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    Thread: ABS on Indian Bikes - Apache RTR 180

    1. #1
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      TVS RTR 180 Concept Bikes With ABS

      Source : TVS RTR 180 Concept Bikes With ABS

      Fuel Injection, Delta Frames, Disc Brakes, Digital gizmos are the desires that every young man wants to be an integral part of his life. So far no Indian company has evolved with their bikes, but TVS seems to be taking much interest in different technological stuff and even Bajaj is there with TVS. TVS already has one of the finest motorcycles in India in the form of TVS Apache RTR 180 which is not only one of the fastest in production but also upholds the tag of being the best stopper among all the machines produced in its segment in India.
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      ABS: The bike loaded with ABS consists of a sophisticated Hydraulic Electronic Control Unit (HECU) and speed sensors which continuously keep a track of the speed of the wheel. As soon as it senses a possibility of a wheel lock, the control unit alters the hydraulic pressure in the braking system which doesn’t allow the wheel to lock up and hence, the rider doesn’t lose control of the bike.

      RLP: In addition to the standard ABS functionality, TVS also has couples it with RLP which stands for Rear Wheel lift-off Protection. As the name is suggesting this system doesn’t let the rear wheel getting lifted in air in case of an emergency braking. As soon as the unit senses the rear wheel lifting off the turf, the front brake pressure is released for an instant which ensures that the bike is safely grounded at all times.

      For more info check the website link provided above.
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      Yup, read about this bike. This definitely would be my first choice If I am buying one now. 8-)
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      Quote Originally Posted by [url=http://gearheads.in/post16670.html#p16670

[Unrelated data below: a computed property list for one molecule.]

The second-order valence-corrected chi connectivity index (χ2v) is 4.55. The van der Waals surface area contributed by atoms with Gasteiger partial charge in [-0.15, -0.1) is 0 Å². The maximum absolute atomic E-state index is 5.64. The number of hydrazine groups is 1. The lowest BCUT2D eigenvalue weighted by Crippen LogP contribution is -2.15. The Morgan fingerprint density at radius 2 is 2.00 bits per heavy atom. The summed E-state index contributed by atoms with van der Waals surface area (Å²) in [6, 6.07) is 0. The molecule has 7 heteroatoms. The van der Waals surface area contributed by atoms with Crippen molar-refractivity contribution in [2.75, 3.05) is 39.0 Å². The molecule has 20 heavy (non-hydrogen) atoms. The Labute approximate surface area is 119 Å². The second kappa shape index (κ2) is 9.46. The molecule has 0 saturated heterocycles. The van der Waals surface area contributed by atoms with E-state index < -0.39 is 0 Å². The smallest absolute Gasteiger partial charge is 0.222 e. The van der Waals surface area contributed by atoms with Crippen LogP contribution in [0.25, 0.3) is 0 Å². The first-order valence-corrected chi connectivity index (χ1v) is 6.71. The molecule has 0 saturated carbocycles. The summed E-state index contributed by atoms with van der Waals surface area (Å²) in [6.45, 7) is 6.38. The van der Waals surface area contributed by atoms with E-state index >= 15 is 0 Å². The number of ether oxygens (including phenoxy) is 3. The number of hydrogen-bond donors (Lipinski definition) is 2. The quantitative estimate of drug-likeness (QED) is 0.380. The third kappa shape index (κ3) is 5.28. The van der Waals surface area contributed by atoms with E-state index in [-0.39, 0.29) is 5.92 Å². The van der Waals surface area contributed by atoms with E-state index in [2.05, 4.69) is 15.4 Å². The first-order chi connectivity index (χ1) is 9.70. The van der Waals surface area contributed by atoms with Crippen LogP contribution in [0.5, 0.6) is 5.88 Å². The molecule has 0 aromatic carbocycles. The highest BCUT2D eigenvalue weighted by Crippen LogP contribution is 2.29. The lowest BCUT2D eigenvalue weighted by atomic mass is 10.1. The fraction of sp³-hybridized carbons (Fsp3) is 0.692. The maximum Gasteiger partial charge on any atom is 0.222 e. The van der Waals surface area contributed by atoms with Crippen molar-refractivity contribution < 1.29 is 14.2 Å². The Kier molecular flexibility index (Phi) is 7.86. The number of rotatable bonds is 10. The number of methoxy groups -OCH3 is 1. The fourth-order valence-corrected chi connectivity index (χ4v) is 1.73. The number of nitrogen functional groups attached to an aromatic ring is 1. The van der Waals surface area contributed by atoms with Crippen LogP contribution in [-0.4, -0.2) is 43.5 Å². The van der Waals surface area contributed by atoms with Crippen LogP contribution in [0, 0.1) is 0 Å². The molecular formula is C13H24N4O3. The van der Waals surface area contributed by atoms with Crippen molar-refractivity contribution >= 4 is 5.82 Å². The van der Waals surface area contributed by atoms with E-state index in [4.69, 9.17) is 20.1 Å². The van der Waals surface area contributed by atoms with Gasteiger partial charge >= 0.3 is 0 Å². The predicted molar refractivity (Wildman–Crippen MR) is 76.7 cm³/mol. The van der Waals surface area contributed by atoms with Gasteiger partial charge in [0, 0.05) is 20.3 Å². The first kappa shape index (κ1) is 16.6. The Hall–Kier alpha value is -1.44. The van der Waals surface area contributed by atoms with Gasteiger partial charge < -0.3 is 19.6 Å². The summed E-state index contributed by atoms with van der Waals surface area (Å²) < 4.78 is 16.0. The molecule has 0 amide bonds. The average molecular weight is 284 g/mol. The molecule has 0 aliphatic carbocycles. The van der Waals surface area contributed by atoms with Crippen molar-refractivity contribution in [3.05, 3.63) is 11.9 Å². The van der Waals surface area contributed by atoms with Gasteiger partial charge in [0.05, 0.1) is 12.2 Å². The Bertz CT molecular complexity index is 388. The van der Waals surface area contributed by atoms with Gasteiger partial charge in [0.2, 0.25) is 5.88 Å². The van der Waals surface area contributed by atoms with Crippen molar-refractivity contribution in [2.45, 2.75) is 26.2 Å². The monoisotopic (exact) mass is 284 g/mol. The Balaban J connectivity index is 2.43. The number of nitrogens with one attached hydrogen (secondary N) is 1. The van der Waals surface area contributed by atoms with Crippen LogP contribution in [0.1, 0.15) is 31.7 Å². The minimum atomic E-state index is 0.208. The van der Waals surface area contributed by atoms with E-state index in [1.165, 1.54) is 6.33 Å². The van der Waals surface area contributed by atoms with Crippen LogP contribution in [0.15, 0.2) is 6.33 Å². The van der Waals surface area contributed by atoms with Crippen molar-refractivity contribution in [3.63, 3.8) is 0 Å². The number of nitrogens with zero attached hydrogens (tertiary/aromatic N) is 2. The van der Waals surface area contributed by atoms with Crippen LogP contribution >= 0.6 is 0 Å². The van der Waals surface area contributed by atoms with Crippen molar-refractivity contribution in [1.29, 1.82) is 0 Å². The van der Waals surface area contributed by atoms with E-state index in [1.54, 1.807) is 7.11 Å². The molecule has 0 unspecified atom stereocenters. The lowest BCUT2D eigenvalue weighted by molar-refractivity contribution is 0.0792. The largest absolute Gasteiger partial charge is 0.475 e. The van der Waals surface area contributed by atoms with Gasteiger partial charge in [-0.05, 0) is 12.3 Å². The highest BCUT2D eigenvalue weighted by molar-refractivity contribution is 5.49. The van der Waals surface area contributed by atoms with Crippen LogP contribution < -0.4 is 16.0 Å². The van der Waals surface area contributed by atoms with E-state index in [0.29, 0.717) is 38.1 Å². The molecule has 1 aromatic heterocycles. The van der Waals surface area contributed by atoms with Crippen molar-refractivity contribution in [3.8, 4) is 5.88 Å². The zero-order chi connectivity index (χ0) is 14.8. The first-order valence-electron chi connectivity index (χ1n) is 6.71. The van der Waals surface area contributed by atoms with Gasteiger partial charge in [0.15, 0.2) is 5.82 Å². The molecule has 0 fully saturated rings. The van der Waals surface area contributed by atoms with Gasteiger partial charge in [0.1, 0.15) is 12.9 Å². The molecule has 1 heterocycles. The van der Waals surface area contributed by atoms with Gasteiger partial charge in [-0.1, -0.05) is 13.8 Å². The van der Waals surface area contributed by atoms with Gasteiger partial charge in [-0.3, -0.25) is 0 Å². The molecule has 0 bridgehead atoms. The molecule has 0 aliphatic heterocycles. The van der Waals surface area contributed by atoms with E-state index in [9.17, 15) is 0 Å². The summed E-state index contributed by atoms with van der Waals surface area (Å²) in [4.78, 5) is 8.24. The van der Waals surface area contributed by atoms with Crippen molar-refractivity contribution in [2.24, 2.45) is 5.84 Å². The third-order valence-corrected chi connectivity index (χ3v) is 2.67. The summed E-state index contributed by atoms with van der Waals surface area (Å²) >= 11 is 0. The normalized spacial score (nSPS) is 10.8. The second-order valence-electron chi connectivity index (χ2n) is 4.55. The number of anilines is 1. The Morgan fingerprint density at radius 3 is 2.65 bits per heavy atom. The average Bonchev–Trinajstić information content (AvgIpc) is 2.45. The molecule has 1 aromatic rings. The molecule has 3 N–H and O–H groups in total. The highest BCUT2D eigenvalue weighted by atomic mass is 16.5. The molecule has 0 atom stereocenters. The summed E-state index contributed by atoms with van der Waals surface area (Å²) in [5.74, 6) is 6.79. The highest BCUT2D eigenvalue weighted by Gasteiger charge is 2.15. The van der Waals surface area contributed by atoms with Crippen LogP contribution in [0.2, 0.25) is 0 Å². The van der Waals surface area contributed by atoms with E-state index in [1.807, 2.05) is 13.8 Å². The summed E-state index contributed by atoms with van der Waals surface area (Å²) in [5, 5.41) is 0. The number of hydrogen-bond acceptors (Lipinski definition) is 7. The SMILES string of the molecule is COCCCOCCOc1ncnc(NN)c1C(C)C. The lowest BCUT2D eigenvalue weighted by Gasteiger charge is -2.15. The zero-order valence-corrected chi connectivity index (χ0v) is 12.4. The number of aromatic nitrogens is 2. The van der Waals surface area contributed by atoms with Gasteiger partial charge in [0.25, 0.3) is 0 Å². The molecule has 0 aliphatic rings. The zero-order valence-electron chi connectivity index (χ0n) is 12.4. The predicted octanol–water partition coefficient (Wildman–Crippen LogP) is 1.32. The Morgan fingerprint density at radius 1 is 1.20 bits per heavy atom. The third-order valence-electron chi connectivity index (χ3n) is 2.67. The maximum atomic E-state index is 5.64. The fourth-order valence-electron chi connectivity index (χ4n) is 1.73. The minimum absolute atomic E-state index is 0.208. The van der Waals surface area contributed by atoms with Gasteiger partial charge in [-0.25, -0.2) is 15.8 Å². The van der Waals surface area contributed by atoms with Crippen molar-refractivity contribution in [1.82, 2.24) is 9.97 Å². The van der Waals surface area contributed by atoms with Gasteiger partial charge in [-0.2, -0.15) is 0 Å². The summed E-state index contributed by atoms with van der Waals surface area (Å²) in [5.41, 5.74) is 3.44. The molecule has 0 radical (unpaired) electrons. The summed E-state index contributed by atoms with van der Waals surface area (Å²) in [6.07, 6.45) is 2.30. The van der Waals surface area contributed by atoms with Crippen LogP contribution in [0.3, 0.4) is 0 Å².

KRRaj » Mon Feb 08, 2010 3:50 pm[/url]]Yup, read about this bike. This definitely would be my first choice If I am buying one now. 8-)
      As far as I know this comes around 80-85K and for white color they charge extra itseems. No proof yet.
      Try walking into YOUR car rather than crawling. For me walking is always best ---GURU SHISHIR

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      So this ABS stuff is available now?
      Feb 1997 Bajaj KB125 RTZ 49K km
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      Quote Originally Posted by [url=http://gearheads.in/post16677.html#p16677
      hrag » Mon Feb 08, 2010 5:10 pm[/url]]So this ABS stuff is available now?
      @Hrag,that is what I got the news from my friends. Those buying have to ask the dealers itself.
      Try walking into YOUR car rather than crawling. For me walking is always best ---GURU SHISHIR

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      ABS will be good bur prevention of liftoff of the rear tyre will prvent the bike from popping stoppies (with protective gear ) .... so we will have to find out a way to disable the RLP in case we want to pop stoppies.....
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      There is a website called Saferide ABS where you can buy this product(~1400/-).But my friends say it is not a true ABS,it modulates the braking but 100% doesn't stop from locking.We have to just wait and see how it comes out and how the "aam janata" react for the same
      Try walking into YOUR car rather than crawling. For me walking is always best ---GURU SHISHIR

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      ABS on Indian Bikes - Apache RTR 180

      TVS to launch Apache RTR 180 with ABS. This is supposed to be he first on an Indian bike. As per the top gear India magazine, testing is still going on and the release dates are not finalized yet. Also, it seems that there is an option to turn off ABS as well on the bike.
      Courtsey: Top Gear Magazine March 2011

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      Here is some more news and review about it which came in Wednesday Hindu.

      Apache RTR 180 ABS will be a boon for Indian conditions, helping reduce the number of accidents caused by sudden braking, more so by novice riders.

      The European Union plans to mandate ABS for bikes above 125cc from 2017 since it is certainly a boon for most riders — novices and experts alike — with motorcycles becoming quicker. India being one of the largest two-wheeler markets in the world, road accidents due to negligent riding are common. Also, traffic conditions in most of the major cities are such that speeds are low, and rider inputs do not match the reflexes demanded by the traffic at times. Add to that the fact that road surfaces are not uniform, making for more adverse conditions.